When someone is injured in a car accident, they likely are facing some pain once the initial shock wears off. The pain is real, whether that pain is from the aches and pains associated with their body being tossed around inside a vehicle in a car accident or they have suffered a more debilitating injury.
However, when filing a personal injury claim against the responsible driver, some victims may be eligible to include damages for pain and suffering. Keep in mind these damages are separate from monetary damages, such as medical bills, lost wages, and damage to a vehicle. Pain and suffering are considered non-economic or general damages, and they can vary widely based on several factors.
What Factors Play a Role in Pain and Suffering Calculations?
Facing any injury can mean dealing with pain. However, some factors can make a significant difference in how much pain someone is dealing with following a car accident.
- Age of victim. We tend to think that younger people are more resilient to pain, but some studies show this is not the case. According to Frontiers in Aging Neuroscience, in elderly victims, there is often a higher pain tolerance. This does not mean the victim is suffering any less; it merely means they can tolerate more pain than someone who is younger and suffers the same injury.
- Type of injury. A person who suffers a broken bone will suffer pain from the time of the injury, which often lasts until the injury is fully healed. Someone who suffers a back or neck injury could suffer lingering pain for years after an accident, depending on the severity of the injury.
- Impact on victim's life. When someone suffers a broken bone, the impact on their life is usually short-lived. However, a victim who suffers a traumatic brain injury (TBI) may be forced to endure the ramifications of the injury until the end of their natural life.
These factors (as well as others) will all be used to determine what amount of compensation an accident injury attorney may demand as part of a settlement on behalf of their client.
Insurance Company Adjusters and Pain and Suffering
Victims of car accidents and their families should understand insurers take a dim view of pain and suffering. While they may recognize this will be included in a claim demand, they often use simplified calculations to determine how much they will pay for pain and suffering.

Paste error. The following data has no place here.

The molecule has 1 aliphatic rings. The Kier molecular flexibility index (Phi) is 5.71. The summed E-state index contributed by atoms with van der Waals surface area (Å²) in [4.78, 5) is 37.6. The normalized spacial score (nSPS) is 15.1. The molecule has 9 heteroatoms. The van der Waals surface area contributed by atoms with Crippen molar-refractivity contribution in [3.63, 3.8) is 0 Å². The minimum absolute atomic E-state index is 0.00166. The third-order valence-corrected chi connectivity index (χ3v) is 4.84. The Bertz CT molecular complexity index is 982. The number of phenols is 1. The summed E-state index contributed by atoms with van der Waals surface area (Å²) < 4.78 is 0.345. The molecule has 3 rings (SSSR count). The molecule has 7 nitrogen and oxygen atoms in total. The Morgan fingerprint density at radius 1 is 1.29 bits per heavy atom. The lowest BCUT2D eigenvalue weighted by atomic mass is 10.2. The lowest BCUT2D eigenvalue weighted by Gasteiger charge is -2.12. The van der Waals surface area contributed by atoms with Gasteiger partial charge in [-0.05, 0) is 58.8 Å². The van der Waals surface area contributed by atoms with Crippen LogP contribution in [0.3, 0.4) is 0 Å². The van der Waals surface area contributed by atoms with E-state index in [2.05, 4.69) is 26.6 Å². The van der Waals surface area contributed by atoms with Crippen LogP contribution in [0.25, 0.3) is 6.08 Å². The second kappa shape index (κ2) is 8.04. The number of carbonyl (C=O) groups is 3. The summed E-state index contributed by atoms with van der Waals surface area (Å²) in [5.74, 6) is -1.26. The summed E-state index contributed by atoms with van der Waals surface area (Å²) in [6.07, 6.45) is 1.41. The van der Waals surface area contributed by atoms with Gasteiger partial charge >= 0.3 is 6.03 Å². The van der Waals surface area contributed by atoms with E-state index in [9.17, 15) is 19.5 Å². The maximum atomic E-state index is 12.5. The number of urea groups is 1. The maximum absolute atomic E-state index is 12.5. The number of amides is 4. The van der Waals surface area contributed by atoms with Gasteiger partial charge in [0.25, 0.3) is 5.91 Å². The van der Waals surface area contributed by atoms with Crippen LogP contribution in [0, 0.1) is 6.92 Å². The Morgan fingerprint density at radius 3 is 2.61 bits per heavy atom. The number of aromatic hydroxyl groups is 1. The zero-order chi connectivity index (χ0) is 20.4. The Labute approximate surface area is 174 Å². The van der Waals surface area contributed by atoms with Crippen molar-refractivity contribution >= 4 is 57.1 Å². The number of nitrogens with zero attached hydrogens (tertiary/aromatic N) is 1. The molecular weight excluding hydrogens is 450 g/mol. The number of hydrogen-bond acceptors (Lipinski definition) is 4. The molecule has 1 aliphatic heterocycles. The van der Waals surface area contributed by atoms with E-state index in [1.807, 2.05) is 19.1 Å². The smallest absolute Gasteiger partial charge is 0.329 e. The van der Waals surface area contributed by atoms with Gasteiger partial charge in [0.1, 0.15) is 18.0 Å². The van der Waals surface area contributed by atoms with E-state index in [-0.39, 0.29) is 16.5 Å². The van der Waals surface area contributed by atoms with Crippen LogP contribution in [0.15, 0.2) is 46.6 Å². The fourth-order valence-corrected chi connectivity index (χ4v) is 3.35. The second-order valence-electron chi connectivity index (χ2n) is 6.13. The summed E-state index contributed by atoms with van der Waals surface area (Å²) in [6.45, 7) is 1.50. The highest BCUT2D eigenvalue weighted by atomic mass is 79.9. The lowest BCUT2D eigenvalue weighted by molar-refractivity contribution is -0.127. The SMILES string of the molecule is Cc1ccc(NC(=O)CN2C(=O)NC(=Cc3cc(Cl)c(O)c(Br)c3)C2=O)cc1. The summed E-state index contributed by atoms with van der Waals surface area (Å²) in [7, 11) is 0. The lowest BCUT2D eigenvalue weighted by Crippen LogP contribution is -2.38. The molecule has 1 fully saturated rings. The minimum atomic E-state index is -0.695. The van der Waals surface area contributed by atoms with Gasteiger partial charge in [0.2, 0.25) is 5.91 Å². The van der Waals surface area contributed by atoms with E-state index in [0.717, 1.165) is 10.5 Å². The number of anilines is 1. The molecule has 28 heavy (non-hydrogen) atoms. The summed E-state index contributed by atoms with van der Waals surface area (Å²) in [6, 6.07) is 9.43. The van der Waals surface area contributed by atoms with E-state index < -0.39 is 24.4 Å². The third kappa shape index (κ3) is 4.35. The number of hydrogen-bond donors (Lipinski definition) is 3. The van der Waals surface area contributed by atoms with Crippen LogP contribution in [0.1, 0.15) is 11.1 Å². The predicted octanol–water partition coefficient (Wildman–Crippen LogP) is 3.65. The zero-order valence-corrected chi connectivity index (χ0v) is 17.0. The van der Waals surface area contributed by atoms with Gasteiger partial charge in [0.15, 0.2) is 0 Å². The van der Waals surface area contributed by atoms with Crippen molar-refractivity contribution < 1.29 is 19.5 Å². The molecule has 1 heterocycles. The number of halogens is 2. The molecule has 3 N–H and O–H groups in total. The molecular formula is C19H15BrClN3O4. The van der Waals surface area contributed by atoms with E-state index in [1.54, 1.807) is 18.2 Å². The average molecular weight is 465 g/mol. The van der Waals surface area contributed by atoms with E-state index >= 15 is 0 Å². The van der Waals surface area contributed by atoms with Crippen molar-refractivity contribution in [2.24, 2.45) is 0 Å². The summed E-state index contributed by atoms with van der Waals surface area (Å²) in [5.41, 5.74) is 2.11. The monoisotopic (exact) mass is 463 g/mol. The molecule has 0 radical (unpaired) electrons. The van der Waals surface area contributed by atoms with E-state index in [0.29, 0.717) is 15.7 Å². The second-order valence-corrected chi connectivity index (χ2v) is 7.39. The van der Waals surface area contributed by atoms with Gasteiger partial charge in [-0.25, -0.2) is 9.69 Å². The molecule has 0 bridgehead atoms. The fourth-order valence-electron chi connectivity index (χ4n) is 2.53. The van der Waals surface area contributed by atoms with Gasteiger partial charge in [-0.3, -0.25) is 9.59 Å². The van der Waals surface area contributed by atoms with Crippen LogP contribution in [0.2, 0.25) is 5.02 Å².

These calculations do not usually make sense to victims.
You might expect more pain and suffering if you case involves:
- Wrongful death. Because a wrongful death suit is a personal injury lawsuit where the victim has lost their life, pain and suffering claims are more common. Not only can the party be held accountable for the pain and suffering the decedent was forced to deal with leading up to their death, but there may also be additional compensation for family members who are forced to spend the rest of their lives without the love and companionship of a loved one.
- Severe injuries. When a victim suffers compound fractures, injuries that lead to permanent scarring or disfigurement, or internal injuries which may require multiple surgical procedures, there may be additional compensation available for pain and suffering.
- Mental anguish. Not all pain is physical. Mental pain and suffering can occur in numerous cases, such as traumatic brain injury, amputations, or permanent disfigurement due to scarring. One cannot discount the mental anguish, which is often a part of pain and suffering.
Remember, the legal definition of pain and suffering is “the physical and mental distress suffered from an injury.” While an insurance company may use a computer model to calculate how much they are willing to offer for pain and suffering, no boilerplate answer can calculate the actual harm pain and suffering has done to a car accident victim.
Proving Pain and Suffering as Part of a Claim
One of the reasons pain and suffering claims are so challenging is because, like every aspect of a personal injury claim, they must be proven. This is not as challenging as some may believe.
Some ways to strengthen pain and suffering claims include:
- Medical documentation. Medical records which contain information regarding limitations that a medical professional has restricted a victim's activities while recovering can be very helpful. For example, limitations on lifting certain weights may impair a victim's ability to care for their child, work, or do simple tasks around the house. This documentation is also helpful when a victim requires mental health care following a car accident.
- Witness statements. Friends and family members of a victim can be ideal witnesses to prove pain and suffering. For example, they may be able to provide statements regarding the day-to-day struggle associated with being unable to drive, take care of personal hygiene needs, or merely participate in social activities that were important to a victim before an injury.
- Personal record of issues. One of the reasons many personal injury lawyers recommend a client maintain a diary is to track their physical and emotional condition following a car accident. Victims should also record depression, frustration, and feelings of humiliation because of scars or other disfigurements.
- Expert witness testimony. In some cases, an attorney may seek professional assistance in determining pain and suffering. An example of this is a doctor who testifies about the common suffering of TBI victims when they cannot articulate it themselves. A victim of a car accident who suffers burn injuries and the pain of treatment of the burns or experts who testify about someone who has suffered post-traumatic disorders following a car accident may also be helpful.